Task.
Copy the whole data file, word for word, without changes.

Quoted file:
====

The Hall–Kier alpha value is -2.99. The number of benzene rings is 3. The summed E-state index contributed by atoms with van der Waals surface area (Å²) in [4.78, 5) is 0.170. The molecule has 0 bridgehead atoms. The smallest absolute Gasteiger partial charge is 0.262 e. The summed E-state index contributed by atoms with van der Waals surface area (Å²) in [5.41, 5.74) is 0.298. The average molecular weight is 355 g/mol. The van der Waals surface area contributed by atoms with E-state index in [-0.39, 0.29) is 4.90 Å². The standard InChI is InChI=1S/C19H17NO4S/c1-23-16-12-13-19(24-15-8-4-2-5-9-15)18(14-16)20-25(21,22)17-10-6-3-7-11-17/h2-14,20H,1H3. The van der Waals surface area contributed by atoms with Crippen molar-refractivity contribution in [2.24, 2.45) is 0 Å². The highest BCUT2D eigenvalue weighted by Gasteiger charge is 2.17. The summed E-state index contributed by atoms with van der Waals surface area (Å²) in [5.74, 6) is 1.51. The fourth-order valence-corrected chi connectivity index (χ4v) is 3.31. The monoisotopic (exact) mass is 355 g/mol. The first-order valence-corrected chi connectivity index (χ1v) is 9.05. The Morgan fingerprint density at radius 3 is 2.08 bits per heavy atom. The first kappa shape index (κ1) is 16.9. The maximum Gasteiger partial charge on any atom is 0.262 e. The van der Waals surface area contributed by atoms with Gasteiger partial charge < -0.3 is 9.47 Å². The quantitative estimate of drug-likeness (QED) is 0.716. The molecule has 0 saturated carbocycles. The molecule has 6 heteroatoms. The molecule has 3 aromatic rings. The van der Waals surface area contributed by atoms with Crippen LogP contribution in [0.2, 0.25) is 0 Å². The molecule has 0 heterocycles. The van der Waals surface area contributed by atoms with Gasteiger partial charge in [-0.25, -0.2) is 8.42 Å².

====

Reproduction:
The Hall–Kier alpha value is -2.99. The number of benzene rings is 3. The summed E-state index contributed by atoms with van der Waals surface area (Å²) in [4.78, 5) is 0.170. The molecule has 0 bridgehead atoms. The smallest absolute Gasteiger partial charge is 0.262 e. The summed E-state index contributed by atoms with van der Waals surface area (Å²) in [5.41, 5.74) is 0.298. The average molecular weight is 355 g/mol. The van der Waals surface area contributed by atoms with E-state index in [-0.39, 0.29) is 4.90 Å². The standard InChI is InChI=1S/C19H17NO4S/c1-23-16-12-13-19(24-15-8-4-2-5-9-15)18(14-16)20-25(21,22)17-10-6-3-7-11-17/h2-14,20H,1H3. The van der Waals surface area contributed by atoms with Crippen molar-refractivity contribution in [2.24, 2.45) is 0 Å². The highest BCUT2D eigenvalue weighted by Gasteiger charge is 2.17. The summed E-state index contributed by atoms with van der Waals surface area (Å²) in [5.74, 6) is 1.51. The fourth-order valence-corrected chi connectivity index (χ4v) is 3.31. The monoisotopic (exact) mass is 355 g/mol. The first-order valence-corrected chi connectivity index (χ1v) is 9.05. The Morgan fingerprint density at radius 3 is 2.08 bits per heavy atom. The first kappa shape index (κ1) is 16.9. The maximum Gasteiger partial charge on any atom is 0.262 e. The van der Waals surface area contributed by atoms with Gasteiger partial charge < -0.3 is 9.47 Å². The quantitative estimate of drug-likeness (QED) is 0.716. The molecule has 0 saturated carbocycles. The molecule has 6 heteroatoms. The molecule has 3 aromatic rings. The van der Waals surface area contributed by atoms with Crippen LogP contribution in [0.2, 0.25) is 0 Å². The molecule has 0 heterocycles. The van der Waals surface area contributed by atoms with Gasteiger partial charge in [-0.25, -0.2) is 8.42 Å².